Julian Savulescu echos Elizabeth Harman with his solution for embryo ethics:
There are other values which can account for our polar opposite moral norms, attitudes, practices and laws. This is a value to controlling our reproduction, in deciding how many children we will have and when to have them. “Go forth and multiply” – but there is a limit. Early human life has value when it is a part of plan to have a child. The reason why Challancin was wrong to kill his girlfriend’s baby was because she wanted to have that baby. Challancin is more like a drunk driver who recklessly kills an innocent child than a doctor who performs an abortion. Destruction of embryos is a moral crime when parents wanted them. It should have been Miller and Parrish who decided the fate of their embryos, not the Chicago clinic.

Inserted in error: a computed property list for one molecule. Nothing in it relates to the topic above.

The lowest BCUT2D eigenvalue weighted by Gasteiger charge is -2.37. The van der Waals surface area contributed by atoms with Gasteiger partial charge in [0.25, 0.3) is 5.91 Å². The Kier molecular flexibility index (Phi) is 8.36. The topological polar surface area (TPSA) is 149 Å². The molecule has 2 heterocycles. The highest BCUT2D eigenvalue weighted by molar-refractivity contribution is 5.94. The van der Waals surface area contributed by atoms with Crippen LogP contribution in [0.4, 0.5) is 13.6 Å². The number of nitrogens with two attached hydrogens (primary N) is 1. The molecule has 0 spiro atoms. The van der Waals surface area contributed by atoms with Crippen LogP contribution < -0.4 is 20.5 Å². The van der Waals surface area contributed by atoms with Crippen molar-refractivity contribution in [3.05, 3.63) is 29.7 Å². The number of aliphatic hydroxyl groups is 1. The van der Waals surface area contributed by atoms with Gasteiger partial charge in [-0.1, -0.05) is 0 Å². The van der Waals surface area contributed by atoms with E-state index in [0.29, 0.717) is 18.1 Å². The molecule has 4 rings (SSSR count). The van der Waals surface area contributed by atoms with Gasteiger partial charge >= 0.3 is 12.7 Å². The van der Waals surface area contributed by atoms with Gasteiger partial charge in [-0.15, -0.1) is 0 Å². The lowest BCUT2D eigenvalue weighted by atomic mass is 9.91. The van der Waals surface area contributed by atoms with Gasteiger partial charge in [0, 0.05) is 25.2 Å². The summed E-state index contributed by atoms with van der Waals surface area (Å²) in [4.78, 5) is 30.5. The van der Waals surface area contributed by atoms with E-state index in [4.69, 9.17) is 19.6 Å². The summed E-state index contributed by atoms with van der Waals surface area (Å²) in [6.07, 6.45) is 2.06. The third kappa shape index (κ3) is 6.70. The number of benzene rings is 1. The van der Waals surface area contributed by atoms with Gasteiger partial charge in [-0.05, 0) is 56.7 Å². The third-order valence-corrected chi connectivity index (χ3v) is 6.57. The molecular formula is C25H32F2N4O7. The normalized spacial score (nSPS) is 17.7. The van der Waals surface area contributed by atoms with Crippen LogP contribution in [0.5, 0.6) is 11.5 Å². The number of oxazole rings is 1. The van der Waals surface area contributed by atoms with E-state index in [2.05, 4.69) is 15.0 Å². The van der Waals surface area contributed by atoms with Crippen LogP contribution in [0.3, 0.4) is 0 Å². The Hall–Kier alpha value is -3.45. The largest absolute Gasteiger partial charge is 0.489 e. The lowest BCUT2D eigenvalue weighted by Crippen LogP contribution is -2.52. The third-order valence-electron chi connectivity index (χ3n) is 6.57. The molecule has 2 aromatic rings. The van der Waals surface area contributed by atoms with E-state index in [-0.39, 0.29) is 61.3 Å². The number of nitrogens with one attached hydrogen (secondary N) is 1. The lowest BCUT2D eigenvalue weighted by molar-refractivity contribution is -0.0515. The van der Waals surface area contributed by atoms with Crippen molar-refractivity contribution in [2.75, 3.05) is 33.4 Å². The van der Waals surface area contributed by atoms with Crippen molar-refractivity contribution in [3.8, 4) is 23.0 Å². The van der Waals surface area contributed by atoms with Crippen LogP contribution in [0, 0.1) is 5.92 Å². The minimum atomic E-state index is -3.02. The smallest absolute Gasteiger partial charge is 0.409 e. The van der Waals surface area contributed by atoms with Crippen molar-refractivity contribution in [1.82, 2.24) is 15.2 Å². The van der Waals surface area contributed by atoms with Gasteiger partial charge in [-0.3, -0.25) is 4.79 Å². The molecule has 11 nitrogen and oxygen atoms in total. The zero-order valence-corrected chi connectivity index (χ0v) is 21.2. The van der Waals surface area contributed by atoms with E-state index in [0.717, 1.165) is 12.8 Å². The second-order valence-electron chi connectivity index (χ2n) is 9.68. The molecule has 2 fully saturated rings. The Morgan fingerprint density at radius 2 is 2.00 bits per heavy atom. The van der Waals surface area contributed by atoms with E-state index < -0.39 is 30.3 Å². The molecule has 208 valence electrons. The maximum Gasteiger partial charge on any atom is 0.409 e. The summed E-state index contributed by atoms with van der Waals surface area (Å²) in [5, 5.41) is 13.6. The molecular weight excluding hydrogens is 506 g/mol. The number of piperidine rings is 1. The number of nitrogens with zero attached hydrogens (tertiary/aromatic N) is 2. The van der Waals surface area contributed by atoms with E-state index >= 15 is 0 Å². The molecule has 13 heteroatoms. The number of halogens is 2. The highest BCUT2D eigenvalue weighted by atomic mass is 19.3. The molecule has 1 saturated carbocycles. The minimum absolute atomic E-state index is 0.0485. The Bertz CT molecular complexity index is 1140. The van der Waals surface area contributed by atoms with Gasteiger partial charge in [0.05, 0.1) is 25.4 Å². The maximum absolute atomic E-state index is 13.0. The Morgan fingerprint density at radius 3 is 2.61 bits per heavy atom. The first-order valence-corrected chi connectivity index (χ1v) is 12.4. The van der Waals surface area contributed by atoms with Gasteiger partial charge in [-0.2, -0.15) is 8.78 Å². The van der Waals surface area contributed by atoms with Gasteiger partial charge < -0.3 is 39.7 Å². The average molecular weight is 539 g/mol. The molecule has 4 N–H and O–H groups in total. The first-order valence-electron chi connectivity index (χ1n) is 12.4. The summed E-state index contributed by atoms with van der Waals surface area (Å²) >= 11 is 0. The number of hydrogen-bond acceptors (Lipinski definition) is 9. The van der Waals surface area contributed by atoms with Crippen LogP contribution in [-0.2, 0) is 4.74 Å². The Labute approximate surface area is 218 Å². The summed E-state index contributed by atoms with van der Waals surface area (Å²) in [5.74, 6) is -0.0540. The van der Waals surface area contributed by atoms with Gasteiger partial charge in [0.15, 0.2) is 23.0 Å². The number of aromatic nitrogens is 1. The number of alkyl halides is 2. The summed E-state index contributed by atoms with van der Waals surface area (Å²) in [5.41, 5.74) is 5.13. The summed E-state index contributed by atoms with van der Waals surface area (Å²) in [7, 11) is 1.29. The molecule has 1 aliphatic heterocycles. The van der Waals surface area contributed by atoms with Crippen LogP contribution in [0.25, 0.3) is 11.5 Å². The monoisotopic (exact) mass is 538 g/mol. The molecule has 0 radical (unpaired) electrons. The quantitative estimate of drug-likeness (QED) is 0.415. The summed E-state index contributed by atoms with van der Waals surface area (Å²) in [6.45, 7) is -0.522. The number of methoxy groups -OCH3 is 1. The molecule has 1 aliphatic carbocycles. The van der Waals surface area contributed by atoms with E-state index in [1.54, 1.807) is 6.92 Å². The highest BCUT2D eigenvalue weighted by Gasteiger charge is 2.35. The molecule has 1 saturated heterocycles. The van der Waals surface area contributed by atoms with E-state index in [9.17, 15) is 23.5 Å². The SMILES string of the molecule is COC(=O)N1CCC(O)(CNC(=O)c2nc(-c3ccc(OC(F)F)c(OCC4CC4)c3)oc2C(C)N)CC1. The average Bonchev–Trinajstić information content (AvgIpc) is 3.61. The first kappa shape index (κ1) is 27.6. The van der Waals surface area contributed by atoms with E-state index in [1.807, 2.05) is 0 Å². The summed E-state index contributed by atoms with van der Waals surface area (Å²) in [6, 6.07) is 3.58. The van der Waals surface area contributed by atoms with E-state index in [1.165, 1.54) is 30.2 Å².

Here is the solution to the puzzle of our conflicting attitudes: embryos have special moral value when they are part of a plan to have a child, or at least desired by the people who made them. Embryos do not have special moral value when they are not desired by the people who formed them.
Bioethics is controversial.
No one endorses the ideas or concepts explored here, not even me.
You will develop a strong opinion about something you find here. I want to hear it. Philosophy is a conversation.
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